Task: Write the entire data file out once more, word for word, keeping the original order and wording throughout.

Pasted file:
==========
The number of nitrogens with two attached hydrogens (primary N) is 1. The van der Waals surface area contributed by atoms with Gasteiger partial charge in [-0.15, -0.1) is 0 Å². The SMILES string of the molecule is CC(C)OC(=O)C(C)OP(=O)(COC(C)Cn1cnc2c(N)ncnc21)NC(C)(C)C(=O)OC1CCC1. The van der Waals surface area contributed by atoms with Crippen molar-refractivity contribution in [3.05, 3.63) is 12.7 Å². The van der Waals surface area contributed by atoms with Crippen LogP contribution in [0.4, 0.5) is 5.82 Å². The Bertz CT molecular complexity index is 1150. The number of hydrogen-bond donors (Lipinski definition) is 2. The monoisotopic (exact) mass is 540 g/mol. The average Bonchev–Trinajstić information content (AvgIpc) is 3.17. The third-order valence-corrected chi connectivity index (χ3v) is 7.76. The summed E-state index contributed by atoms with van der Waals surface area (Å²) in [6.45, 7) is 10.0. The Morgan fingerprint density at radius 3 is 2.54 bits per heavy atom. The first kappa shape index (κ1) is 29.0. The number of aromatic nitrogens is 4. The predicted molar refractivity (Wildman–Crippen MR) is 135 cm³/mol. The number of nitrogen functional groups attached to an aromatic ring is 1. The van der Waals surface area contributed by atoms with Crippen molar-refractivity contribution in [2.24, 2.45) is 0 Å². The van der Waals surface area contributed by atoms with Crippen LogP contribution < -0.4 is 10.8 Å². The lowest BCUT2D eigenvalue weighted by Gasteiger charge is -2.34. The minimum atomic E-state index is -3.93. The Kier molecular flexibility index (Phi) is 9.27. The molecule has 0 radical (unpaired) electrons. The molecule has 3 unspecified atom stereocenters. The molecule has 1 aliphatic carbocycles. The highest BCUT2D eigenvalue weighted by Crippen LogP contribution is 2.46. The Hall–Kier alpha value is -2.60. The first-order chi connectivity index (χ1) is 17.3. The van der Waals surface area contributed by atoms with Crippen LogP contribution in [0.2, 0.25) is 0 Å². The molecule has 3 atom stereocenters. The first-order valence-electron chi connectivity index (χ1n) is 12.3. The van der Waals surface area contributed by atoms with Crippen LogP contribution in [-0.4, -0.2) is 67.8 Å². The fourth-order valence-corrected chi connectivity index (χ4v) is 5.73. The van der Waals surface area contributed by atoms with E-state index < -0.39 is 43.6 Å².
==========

The number of nitrogens with two attached hydrogens (primary N) is 1. The van der Waals surface area contributed by atoms with Gasteiger partial charge in [-0.15, -0.1) is 0 Å². The SMILES string of the molecule is CC(C)OC(=O)C(C)OP(=O)(COC(C)Cn1cnc2c(N)ncnc21)NC(C)(C)C(=O)OC1CCC1. The van der Waals surface area contributed by atoms with Crippen molar-refractivity contribution in [3.05, 3.63) is 12.7 Å². The van der Waals surface area contributed by atoms with Crippen LogP contribution in [0.4, 0.5) is 5.82 Å². The Bertz CT molecular complexity index is 1150. The number of hydrogen-bond donors (Lipinski definition) is 2. The monoisotopic (exact) mass is 540 g/mol. The average Bonchev–Trinajstić information content (AvgIpc) is 3.17. The third-order valence-corrected chi connectivity index (χ3v) is 7.76. The summed E-state index contributed by atoms with van der Waals surface area (Å²) in [6.45, 7) is 10.0. The Morgan fingerprint density at radius 3 is 2.54 bits per heavy atom. The first kappa shape index (κ1) is 29.0. The number of aromatic nitrogens is 4. The predicted molar refractivity (Wildman–Crippen MR) is 135 cm³/mol. The number of nitrogen functional groups attached to an aromatic ring is 1. The van der Waals surface area contributed by atoms with Crippen molar-refractivity contribution in [2.24, 2.45) is 0 Å². The van der Waals surface area contributed by atoms with Crippen LogP contribution < -0.4 is 10.8 Å². The lowest BCUT2D eigenvalue weighted by Gasteiger charge is -2.34. The minimum atomic E-state index is -3.93. The Kier molecular flexibility index (Phi) is 9.27. The molecule has 0 radical (unpaired) electrons. The molecule has 3 unspecified atom stereocenters. The molecule has 1 aliphatic carbocycles. The highest BCUT2D eigenvalue weighted by Crippen LogP contribution is 2.46. The Hall–Kier alpha value is -2.60. The first-order chi connectivity index (χ1) is 17.3. The van der Waals surface area contributed by atoms with Crippen LogP contribution in [0.2, 0.25) is 0 Å². The molecule has 3 atom stereocenters. The first-order valence-electron chi connectivity index (χ1n) is 12.3. The van der Waals surface area contributed by atoms with Crippen LogP contribution in [-0.4, -0.2) is 67.8 Å². The fourth-order valence-corrected chi connectivity index (χ4v) is 5.73. The van der Waals surface area contributed by atoms with E-state index < -0.39 is 43.6 Å².